Currently Neuralink is operating in stealth mode with nothing in the way of a public presence. While that is the case, however, Musk has made oblique references to similar technology in public. Recently he told a crowd in Dubai that, “Over time I think we will probably see a closer merger of biological intelligence and digital intelligence.” He went on to say that, “it’s mostly about the bandwidth, the speed of the connection between your brain and the digital version of yourself, particularly output.”
More: Gamers learn to control characters strictly through direct brain stimulation
He has also responded to Twitter queries about a “neural lace,” which refers to similar technology in a sci-fi setting. Previously, Musk has suggested technologies that let humans achieve symbiosis with artificial intelligence and machines may stop humans from becoming a “house cat” to superintelligent AI.
Although there have been some astonishing advances in brainwave-reading technologies, including tools like deep brain stimulation for treating diseases such as Parkinson’s, currently only a tiny number of individuals have complex implants embedded in their skulls. Will Musk’s endorsement and investment help change that? We’ll have to wait and see to find out for certain, but one thing that’s for sure is that the man behind Tesla and SpaceX has continually demonstrated that he’s invested (both financially and intellectually) in tech’s biggest ideas for the long hau
Tesla has thus far declined to comment on the story.
Motorola could use dual rear cameras as the differentiator for the Moto X 2017.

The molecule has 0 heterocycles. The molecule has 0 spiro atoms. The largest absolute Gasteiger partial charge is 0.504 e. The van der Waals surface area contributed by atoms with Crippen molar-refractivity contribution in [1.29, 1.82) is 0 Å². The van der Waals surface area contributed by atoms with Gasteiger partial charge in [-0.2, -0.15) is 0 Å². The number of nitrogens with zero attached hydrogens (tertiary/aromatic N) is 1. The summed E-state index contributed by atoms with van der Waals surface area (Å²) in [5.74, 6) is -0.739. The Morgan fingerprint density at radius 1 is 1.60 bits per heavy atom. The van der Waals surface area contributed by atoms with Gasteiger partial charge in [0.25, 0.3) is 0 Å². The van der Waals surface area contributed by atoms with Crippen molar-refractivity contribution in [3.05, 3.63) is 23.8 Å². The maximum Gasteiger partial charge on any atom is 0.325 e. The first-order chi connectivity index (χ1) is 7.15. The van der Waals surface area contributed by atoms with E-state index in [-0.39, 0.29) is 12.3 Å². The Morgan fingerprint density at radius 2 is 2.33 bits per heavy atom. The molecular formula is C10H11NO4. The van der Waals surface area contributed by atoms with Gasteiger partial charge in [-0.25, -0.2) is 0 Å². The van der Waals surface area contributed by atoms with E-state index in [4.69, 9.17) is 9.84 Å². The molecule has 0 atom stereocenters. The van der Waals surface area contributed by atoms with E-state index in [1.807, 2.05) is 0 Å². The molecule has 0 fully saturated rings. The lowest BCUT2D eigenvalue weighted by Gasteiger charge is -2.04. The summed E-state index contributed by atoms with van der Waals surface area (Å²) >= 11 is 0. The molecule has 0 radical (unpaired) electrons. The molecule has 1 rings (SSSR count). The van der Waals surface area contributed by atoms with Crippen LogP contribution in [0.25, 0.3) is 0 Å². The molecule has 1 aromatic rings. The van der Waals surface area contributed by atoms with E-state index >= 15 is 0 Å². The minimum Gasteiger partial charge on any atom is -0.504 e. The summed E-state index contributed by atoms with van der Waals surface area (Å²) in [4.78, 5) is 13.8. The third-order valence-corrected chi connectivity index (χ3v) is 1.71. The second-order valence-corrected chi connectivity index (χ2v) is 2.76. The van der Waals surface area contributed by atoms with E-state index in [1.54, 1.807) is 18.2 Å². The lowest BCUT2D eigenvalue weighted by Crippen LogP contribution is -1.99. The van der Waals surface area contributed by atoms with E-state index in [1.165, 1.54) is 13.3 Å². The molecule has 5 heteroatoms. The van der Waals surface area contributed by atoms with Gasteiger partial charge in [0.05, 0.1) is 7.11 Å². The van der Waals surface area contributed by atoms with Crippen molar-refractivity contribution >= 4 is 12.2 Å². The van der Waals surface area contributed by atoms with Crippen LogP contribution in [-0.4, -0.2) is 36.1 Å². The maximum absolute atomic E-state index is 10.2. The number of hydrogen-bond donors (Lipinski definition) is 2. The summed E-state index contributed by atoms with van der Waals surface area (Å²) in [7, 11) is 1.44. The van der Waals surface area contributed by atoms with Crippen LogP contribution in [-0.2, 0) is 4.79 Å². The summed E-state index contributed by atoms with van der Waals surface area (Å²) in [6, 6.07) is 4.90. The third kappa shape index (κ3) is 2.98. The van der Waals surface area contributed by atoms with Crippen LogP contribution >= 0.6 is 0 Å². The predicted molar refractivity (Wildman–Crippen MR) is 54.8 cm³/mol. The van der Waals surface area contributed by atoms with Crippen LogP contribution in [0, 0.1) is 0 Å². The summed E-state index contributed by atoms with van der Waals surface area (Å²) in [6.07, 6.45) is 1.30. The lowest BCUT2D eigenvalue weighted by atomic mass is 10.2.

Motorola moved away from the Moto X brand last year to focus on the Moto Z lineup, but it looks like the series could see a resurgence this year. A series of images leaked on Google+ of an alleged Moto X 2017 show off a metal chassis, a front fingerprint sensor that’s similar to what we’ve seen on the Moto G5, and a dual camera setup at the back.
The design of the Moto X 2017 feels like a continuation of the Moto G5, with the device in question sporting a curvier back and rounded corners. It certainly lacks the flair of the Moto Z and Z Force, but a quick look at the specs suggests Motorola is likely to position the Moto X 2017 as a successor to the Moto Z Play.
The images show that the Moto X 2017 will be powered by a Snapdragon 625 SoC along with 3GB of RAM and 32GB storage, and for now, the dual camera at the back looks like the most interesting feature about the handset. That’s all we know about the Moto X 2017, but we should hopefully learn more about Motorola’s plans for the mid-range segment in the coming weeks.
LG is back on the right track with the G6.
The Spring smartphone launch season is under way, and LG made a calculated decision to get out ahead of most phones with a late-February announcement of the G6. Coming in less than a year after the all-but-failed G5 and just a few months beyond the niche market V20, the G6 is what will be advertised as the phone from LG hoping to create a halo for its whole lineup.